Enthusiasm is the contagious disease infecting Tim Downey, owner of Aesthetic Landscape Care, based in Hastings-on-the-Hudson, just north of New York City. Downey is a man on a mission. He's busy spreading the word about the positive benefits of leaf-mulching throughout towns, villages and hamlets in Westchester County, N.Y.
Tim Downey, owner of Aesthetic Landscape Care, says he's saving time and fuel, and returning nutrients to clients' properties by combining the use of Gator Mulching Blades with a Vulcher Mowing Kit.
IMAGES COURTESY AESTHETIC LANDSCAPE CARE
"It all started about 10 years ago, I had downsized my operation and was considering what I could do to make fall cleanup less labor-intensive," he says. "Up to that point, we had been following the same process as all landscape companies in the Northeast. We raked leaves to the curb, where they became wet and slippery hazards, and waited for municipal trucks to haul them. Or worse, we blew then into piles, vacuumed them into a truck, tarped them and hauled them away. I thought, what a waste, all that organic material being dumped."
Downey began tweaking his commercial mowers, trying different types of mulching blades and adjusting the height on his mower deck to find the ideal range to capture leaves and shred them into a dime-size compost.
Experimenting to learn
"Leaves are full of nutrients, perfect for use in mulching flower beds or to simply leave them on the grass where they decompose and become terrific fertilizer. This made sense to most clients, but I had to develop a way to reduce the size of the mulch so that the lawn looked like it had been cleared of most of the residue," he recalls.
At about this time, Downey started using Gator Mulching Blades (http://gatorblade.com). The blades are designed to work with or without mulching kits and because they are engineered to lift the material up into the underside of the deck, the clippings and leaves are cut several times reducing the material's size considerably. With raised, serrated teeth, the Gator Blade induces a high lift, which draws the grass up, giving it a clean, even cut.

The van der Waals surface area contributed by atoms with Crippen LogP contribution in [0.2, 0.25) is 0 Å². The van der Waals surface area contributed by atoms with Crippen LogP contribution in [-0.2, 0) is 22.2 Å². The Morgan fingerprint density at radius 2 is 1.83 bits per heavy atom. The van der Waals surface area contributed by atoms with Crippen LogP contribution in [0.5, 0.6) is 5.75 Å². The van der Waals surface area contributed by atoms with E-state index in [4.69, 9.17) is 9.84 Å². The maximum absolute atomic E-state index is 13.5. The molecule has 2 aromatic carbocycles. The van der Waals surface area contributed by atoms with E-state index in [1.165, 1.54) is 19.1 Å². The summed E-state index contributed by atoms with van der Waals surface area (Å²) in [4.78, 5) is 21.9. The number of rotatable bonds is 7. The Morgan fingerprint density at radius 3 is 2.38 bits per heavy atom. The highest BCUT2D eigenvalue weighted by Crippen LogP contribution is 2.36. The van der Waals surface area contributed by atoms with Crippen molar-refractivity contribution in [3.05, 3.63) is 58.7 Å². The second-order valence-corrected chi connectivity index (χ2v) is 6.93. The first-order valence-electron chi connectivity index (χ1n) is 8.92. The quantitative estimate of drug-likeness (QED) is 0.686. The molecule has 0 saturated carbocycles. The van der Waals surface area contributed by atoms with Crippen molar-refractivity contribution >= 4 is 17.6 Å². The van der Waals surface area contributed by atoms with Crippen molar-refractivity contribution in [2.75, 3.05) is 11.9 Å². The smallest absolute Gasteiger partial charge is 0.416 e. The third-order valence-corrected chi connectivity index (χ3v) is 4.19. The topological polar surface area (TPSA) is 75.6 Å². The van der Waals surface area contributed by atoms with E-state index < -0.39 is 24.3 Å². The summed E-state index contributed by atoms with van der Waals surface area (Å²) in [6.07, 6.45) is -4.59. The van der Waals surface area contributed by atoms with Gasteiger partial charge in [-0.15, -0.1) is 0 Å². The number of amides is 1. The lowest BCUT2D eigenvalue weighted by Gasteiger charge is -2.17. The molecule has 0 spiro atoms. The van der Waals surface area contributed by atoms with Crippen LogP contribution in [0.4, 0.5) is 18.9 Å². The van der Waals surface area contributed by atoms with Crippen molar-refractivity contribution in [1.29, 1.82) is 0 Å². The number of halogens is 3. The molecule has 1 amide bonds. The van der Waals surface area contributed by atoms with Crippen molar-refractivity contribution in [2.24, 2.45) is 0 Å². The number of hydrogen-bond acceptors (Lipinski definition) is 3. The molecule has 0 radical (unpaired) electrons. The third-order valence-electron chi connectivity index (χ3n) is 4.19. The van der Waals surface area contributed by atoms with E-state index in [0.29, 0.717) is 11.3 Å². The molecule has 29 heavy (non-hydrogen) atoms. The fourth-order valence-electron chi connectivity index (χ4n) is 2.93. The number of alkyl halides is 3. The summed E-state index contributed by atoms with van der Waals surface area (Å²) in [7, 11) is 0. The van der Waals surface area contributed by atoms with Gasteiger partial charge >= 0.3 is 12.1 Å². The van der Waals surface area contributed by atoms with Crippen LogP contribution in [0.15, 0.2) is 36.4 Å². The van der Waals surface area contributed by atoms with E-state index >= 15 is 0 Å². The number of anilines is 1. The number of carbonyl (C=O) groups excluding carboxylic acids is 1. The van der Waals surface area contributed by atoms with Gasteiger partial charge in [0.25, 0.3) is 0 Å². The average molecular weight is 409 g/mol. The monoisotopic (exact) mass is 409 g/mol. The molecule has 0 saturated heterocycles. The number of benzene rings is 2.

"Most mulching blades push grass down," says Downey. "At a maximum blade tip speed, grass clippings and leaves move across the cutting edge several times, resulting in a superior mulch. The teeth on other mulching blades angle out from the blade and push the clippings away from the blade's cutting edge, resulting in much larger clippings.
"I started reading about them, did a lot of research, and, after installing the blade, spent a lot of trial and error adjusting mower depth and speed. I had taken notes and logged the time it took for various leaf types to decompose, become part of the soil - the effects, benefits, negatives."
Downey's detailed notes recorded time measurements and a host of observations. He says the Gator Blades worked great, so he reasoned he might get even better results if he tried a mulching kit.
Downey researched several mulching kits and decided on the Vulcher Mulching System (www.vulcher.com). The polymer kits attach to the discharge on the mower deck, causing leaves to stay aloft in the system longer, increasing the number of times the Gator Blade can mulch the materials.
It was a simple install and added the bonus of increasing safety by keeping objects from being thrown from under the mower. The blade and the mulching kit worked hand-in-glove and produced a fine mulch that was nearly imperceptible on lawns, he claims.
Spreading the word
"With a little raking, I could move some material over to flower beds for a light winter cover, helping to keep moisture in the soil, longer. It really worked great for us," says Downey, who began sharing what he had learned with others.